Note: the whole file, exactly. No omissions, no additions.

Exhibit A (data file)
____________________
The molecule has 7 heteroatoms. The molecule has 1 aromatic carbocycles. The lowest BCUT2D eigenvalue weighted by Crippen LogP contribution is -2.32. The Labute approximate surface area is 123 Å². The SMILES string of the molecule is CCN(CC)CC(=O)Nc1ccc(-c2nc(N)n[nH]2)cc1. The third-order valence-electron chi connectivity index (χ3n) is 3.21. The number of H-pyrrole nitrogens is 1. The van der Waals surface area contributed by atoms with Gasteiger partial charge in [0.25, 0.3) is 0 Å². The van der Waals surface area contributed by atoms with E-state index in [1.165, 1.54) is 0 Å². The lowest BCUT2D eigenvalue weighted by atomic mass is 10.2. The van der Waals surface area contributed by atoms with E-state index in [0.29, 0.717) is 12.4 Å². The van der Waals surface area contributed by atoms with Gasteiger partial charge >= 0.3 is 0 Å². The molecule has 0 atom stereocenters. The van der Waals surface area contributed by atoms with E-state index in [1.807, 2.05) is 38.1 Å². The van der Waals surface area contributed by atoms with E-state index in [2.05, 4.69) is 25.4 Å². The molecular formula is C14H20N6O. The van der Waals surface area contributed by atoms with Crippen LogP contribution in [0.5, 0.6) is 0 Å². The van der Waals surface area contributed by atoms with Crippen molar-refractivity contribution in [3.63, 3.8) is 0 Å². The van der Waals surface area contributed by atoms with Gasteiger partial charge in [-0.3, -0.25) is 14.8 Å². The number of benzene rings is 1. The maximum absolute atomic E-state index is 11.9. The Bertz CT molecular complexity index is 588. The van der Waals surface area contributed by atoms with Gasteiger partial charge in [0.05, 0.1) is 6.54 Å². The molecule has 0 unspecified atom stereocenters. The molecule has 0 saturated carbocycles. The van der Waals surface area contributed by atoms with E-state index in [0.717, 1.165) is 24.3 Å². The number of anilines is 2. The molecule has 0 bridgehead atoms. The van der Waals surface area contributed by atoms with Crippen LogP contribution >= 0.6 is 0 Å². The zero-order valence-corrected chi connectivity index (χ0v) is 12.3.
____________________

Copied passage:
The molecule has 7 heteroatoms. The molecule has 1 aromatic carbocycles. The lowest BCUT2D eigenvalue weighted by Crippen LogP contribution is -2.32. The Labute approximate surface area is 123 Å². The SMILES string of the molecule is CCN(CC)CC(=O)Nc1ccc(-c2nc(N)n[nH]2)cc1. The third-order valence-electron chi connectivity index (χ3n) is 3.21. The number of H-pyrrole nitrogens is 1. The van der Waals surface area contributed by atoms with Gasteiger partial charge in [0.25, 0.3) is 0 Å². The van der Waals surface area contributed by atoms with E-state index in [1.165, 1.54) is 0 Å². The lowest BCUT2D eigenvalue weighted by atomic mass is 10.2. The van der Waals surface area contributed by atoms with E-state index in [0.29, 0.717) is 12.4 Å². The van der Waals surface area contributed by atoms with Gasteiger partial charge >= 0.3 is 0 Å². The molecule has 0 atom stereocenters. The van der Waals surface area contributed by atoms with E-state index in [1.807, 2.05) is 38.1 Å². The van der Waals surface area contributed by atoms with E-state index in [2.05, 4.69) is 25.4 Å². The molecular formula is C14H20N6O. The van der Waals surface area contributed by atoms with Crippen LogP contribution in [0.5, 0.6) is 0 Å². The van der Waals surface area contributed by atoms with Crippen molar-refractivity contribution in [3.63, 3.8) is 0 Å². The van der Waals surface area contributed by atoms with Gasteiger partial charge in [-0.3, -0.25) is 14.8 Å². The number of benzene rings is 1. The maximum absolute atomic E-state index is 11.9. The Bertz CT molecular complexity index is 588. The van der Waals surface area contributed by atoms with Gasteiger partial charge in [0.05, 0.1) is 6.54 Å². The molecule has 0 unspecified atom stereocenters. The molecule has 0 saturated carbocycles. The van der Waals surface area contributed by atoms with E-state index in [0.717, 1.165) is 24.3 Å². The number of anilines is 2. The molecule has 0 bridgehead atoms. The van der Waals surface area contributed by atoms with Crippen LogP contribution >= 0.6 is 0 Å². The zero-order valence-corrected chi connectivity index (χ0v) is 12.3.